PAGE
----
Despite worries about a global recession and congestion at airports, tourists from the United States are busy booking their summer vacations to Europe.
Airline tickets are getting more expensive. For American tourists, the prices of a transatlantic ticket to Europe are now 31% higher on average, compared to a year ago. And in some European airports, like Amsterdam’s Schiphol, there are worries about a repeat of the queues and flight cancellations that we saw last summer. This is because staffing levels still aren’t where they should be.
But one thing that is different from a year ago, is the complete lack of any pandemic-related travel restrictions. And whatever people’s attitude is toward these restrictions, their absence removes the prospect of last-minute changes, delays, and extra costs. People are free to travel, and their desire to get away trounces any worries about a coming recession.
That’s quite rare. Usually, commercial air travel is the first to suffer, when people worry about their wallets. Airlines in both the U.S. and Europe are recognizing this, with demand from tourists now at an all-time high.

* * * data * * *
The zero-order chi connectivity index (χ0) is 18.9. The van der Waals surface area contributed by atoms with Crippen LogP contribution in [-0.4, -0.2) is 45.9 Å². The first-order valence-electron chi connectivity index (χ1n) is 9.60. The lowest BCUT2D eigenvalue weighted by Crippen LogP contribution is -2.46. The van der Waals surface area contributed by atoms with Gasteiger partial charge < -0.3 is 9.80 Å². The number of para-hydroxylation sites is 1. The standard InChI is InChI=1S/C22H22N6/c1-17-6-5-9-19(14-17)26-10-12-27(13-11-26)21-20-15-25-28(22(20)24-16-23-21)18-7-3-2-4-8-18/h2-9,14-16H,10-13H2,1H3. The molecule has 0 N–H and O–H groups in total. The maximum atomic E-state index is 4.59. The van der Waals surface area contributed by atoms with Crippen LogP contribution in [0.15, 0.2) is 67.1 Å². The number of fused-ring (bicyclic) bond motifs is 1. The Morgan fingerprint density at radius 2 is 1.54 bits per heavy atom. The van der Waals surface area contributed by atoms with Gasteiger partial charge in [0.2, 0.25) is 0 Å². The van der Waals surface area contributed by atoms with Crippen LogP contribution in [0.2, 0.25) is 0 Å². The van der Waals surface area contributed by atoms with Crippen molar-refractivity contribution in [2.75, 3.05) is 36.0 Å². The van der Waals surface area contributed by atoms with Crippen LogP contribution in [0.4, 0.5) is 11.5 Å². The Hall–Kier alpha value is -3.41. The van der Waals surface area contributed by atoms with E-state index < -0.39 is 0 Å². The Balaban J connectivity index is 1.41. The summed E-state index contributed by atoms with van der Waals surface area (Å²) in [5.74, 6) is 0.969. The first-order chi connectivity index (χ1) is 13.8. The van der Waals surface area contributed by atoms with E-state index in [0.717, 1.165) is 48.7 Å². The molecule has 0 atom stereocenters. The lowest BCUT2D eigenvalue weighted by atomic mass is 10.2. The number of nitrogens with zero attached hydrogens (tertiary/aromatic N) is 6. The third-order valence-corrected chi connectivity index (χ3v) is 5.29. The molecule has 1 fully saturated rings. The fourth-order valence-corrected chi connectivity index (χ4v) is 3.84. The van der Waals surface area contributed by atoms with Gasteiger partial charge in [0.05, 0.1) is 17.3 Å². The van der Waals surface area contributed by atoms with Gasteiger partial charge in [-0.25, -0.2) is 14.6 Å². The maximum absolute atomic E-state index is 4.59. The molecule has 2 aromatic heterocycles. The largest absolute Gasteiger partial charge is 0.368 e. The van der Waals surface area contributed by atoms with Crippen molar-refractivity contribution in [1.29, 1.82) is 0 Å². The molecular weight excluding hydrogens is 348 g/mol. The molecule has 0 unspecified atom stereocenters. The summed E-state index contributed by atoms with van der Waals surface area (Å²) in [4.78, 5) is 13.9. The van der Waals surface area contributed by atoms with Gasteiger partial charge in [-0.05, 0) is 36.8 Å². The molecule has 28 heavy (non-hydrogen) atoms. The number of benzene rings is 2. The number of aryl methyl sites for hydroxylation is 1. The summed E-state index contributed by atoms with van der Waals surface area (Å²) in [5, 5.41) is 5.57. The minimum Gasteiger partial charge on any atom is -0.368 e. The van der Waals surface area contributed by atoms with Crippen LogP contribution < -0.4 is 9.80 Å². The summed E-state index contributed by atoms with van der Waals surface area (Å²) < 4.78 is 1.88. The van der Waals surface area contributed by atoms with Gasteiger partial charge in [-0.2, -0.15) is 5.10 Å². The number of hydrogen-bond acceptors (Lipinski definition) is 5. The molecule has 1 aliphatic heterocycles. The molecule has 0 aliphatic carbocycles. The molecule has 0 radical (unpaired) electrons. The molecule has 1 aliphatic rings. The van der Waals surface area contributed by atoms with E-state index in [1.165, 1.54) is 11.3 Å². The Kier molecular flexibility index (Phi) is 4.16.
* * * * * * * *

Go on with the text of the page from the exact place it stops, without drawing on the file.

Tourists To Europe Vs Airline Costs
The airlines are increasing transatlantic capacity to meet this demand – but carefully. The threat of those airport bottlenecks still looms large, and this time, the airlines will likely play it safe(r). Last year was about getting market share; this time it’s more about financial stability, of sorts.
The good news for the airlines is that this high demand for travel from American tourists headed for Europe, promises to increase their revenue. This is important, at a time when pilot salaries and other airline expenses are also on the rise. For now, at least, it appears that European travelers going in the opposite direction are a bit more reserved.
This current wave of American tourists heading for Europe also confirms an earlier pandemic-derived trend. The airline industry has worried that the likes of Zoom and other ways to work remotely would limit travel. While this appears to be valid for a sizeable chunk of business travel in some industries, it doesn’t necessarily mean that overall numbers of travelers are going down.
Simply put, remote working doesn’t equate to working from home. Many tourists traveling to Europe are taking advantage of more flexible working conditions, to ease or extend family vacations. For the airlines, this doesn’t bring as much revenue as business travel, but it remains a fiercely competitive field.
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